Participants were first screened for their usual diet and physical activity level during the run-in period from days 1 (inclusion) to 5. Then, both groups underwent a 4-week fat overfeeding intervention in outpatient setting (from days 5 to 34) consisting in 2640 kJ (630 kcal) excess daily, enough to induce a significant bodyweight gain in controls.15 Subjects were provided with packages containing a fixed daily quantity of olive oil, peanuts, gruyere cheese and butter (31±7.4% of saturated fatty acids, 52±5.4% of mono unsaturated fatty acids and 17±2.7% of poly unsaturated) to add to their usual daily diet. They were asked to maintain their normal lifestyle (baseline diet and physical activity) during the whole study. The dietary protocol was explained by a dietician at days 1 and 5. Scheduled appointments allowed to progressively deliver food packages, evaluate bodyweight and regularly check the compliance, in order to avoid compensatory behaviors.16 Subjects were then allowed ad libitum food intake from days 34 to 62.
Each subject underwent a similar comprehensive examination at the three main visits of the study (days 5, 34 and 62): anthropomorphic analysis (bodyweight, height and body composition), energy balance evaluation, urine metabolomics analysis and appetite regulatory hormones profile assessment after test meal (for more details, see Supplementary Figure S1).
Body composition assessment
Body composition was measured at each main visit using three methods: quantification of the percentage of total body fat mass (FM) and fat-free mass (FFM) by dual-energy X-ray absorptiometry (DXA),17 whole-body bioelectrical impedance (BODYSTAT Ltd; Isle of Man, UK)18 and abdominal fat area by magnetic resonance imaging (Magnetom Symphonie 1.5 Tesla; Siemens AG, Munich, Germany).19
Energy balance assessment
Food intake was evaluated using a dietary daily-self-reporting record.6 during 5 days, three times in the study (days 1–5, 17–21 and 29–34). Snacking was evaluated and defined as food eaten between the three official meals (breakfast, lunch and dinner). Over- and underreporting were tracked using Goldberg equation20, 21 and defined as follows: underreporting=energy intake (EI)/resting energy expenditure (REE)<1.4; overreporting=EI/REE>2.4.
Resting energy expenditure (REE) was measured after a 12-hour overnight fast at each main visit by indirect calorimetry (Deltatrac TM, Datex Corp., Helsinki, Finland).22 The activity energy expenditure (AEE) was measured in outpatient setting during 5 days before each main visit with an accelerometer (ACTIHEART, CamNtech, Cambridge, UK).23 Total daily energy expenditure (TEE) was calculated as follows: TEE=REE × PAL (physical activity level measured by accelerometry).24 Energy balance was estimated by calculating the energy gap as follows: Gap=TEE−daily total food intake.
Basal and test meal sampling
Venous samples were collected at 0700 hours after a 12-hour overnight fast to measure insulin, blood glucose, triglycerides, β-hydroxybutyrate, glycerol, free fatty acid (FFA), amino acid transferase (AAT), leptin, insulin-like growth factor 1 (IGF-1) and 17 beta estradiol. Twenty-four-hour mean cortisol was also evaluated as previously described.3 Standardized test meals were performed at each main visit after a 12-hour overnight fast (1373 kJ, 328 kcal; 80% carbohydrates, 13% lipids and 7% proteins)25 and blood samples were collected at T0, 15, 30, 60 and 90 min to measure insulin, blood glucose, total and acylated ghrelin, obestatin, PYY3–36 and total GLP-1. The test meal was fully eaten between T0 min and T15 min in the presence of a study investigator. Venous blood samples were then aliquoted and collected in glass tubes containing EDTA and aprotinin, immediately cold-centrifuged and kept frozen at −80 °C. For each hormone, all samples were assayed simultaneously.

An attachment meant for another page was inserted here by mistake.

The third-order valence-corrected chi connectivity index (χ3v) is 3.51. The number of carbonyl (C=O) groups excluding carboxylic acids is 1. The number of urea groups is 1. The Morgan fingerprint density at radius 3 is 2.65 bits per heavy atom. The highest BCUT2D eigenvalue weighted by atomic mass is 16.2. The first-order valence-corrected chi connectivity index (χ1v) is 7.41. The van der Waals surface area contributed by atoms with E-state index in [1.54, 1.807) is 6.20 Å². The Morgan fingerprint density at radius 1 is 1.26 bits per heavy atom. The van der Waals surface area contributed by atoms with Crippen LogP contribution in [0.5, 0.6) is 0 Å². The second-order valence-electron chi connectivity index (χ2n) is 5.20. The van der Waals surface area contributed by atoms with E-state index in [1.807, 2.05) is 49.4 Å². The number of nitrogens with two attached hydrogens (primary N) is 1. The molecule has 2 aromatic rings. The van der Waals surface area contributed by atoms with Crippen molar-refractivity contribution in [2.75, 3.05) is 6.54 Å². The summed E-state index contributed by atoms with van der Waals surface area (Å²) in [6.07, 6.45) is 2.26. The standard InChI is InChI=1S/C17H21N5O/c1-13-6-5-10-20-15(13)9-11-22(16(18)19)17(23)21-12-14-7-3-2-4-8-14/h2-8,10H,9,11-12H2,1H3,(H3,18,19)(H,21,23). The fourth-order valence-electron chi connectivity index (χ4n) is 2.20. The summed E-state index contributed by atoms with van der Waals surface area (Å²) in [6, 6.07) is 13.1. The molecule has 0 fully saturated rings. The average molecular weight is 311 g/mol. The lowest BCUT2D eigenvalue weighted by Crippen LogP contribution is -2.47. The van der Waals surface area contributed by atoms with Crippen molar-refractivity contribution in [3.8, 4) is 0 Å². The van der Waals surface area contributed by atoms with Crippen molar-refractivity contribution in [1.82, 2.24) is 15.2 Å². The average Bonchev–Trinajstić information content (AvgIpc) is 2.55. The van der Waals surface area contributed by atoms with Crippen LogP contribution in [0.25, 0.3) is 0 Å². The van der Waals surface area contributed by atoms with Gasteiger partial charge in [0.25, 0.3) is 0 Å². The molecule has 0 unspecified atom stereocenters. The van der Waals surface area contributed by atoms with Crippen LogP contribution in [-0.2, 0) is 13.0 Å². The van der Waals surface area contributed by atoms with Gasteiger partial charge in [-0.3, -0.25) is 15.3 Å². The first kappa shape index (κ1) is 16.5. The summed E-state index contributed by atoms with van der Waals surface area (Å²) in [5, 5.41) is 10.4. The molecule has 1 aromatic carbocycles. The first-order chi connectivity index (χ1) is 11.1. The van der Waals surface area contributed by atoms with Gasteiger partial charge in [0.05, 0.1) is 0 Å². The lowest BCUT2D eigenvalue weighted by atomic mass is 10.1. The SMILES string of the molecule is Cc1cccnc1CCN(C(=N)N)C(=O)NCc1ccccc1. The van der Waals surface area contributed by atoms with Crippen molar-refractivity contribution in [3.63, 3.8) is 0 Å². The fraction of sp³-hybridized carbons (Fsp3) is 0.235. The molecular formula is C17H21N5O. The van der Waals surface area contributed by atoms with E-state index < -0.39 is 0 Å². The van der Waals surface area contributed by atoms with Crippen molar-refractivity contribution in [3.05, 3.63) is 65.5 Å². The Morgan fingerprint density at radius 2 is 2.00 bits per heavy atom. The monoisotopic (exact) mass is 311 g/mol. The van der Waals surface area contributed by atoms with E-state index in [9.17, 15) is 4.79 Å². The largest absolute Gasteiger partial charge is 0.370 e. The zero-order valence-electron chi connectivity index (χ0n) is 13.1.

Plasma blood glucose, triglycerides, FFA, AAT, insulin, cortisol, IGF-1, leptin and 17 beta estradiol were assayed using standardized techniques.3 Obestatin, total and acylated ghrelin were determined by RIA kit (RK-031–30; Phoenix Pharmaceuticals, Belmont, CA, USA) at UMR 894 INSERM, Paris, France. Coefficients of variation for obestatin were 8 and 5% for ghrelin.26 PYY3–36 was also measured in Paris, by enzyme immunoassays kit (Phoenix, Burlingame, CA, USA) with coefficients of variation 10%26 and total GLP-1 by RIA (coefficient of variation<10%) as previously described at Imperial College, London, UK.3
Urinary metabolomics analysis was done at UMR 1019, Clermont-Ferrand, France.27 Twenty-four-hour urine samples were collected at each main visit and homogenized. Samples (15 ml) were kept frozen at −20° C in order to be analyzed simultaneously using a reversed phase UPLC chromatography system coupled to a time-of-flight mass spectrometer (TOF MS).28 Metabolites with differential abundance between both groups and/or main visits were identified by m/z using METLIN (metlin.scripps.edu/), Human Metabolome Project (metabolomics.ca/) and KEGG ligand (genome.jp/kegg.html) databases)27, 29 (for more details, see Supplementary Method S2).
Sixteen subjects were sufficient to reveal a significant bodyweight gain with a 90% power calculation and 0.05 as an α-risk.15, 30, 31 Data are presented as mean±s.e.m. Incremental area under the curve (iAUC) for gut peptides at each test meal was obtained by subtracting the rectangle corresponding to basal value multiplied by 90 min from total AUC calculated using the trapezoidal rule.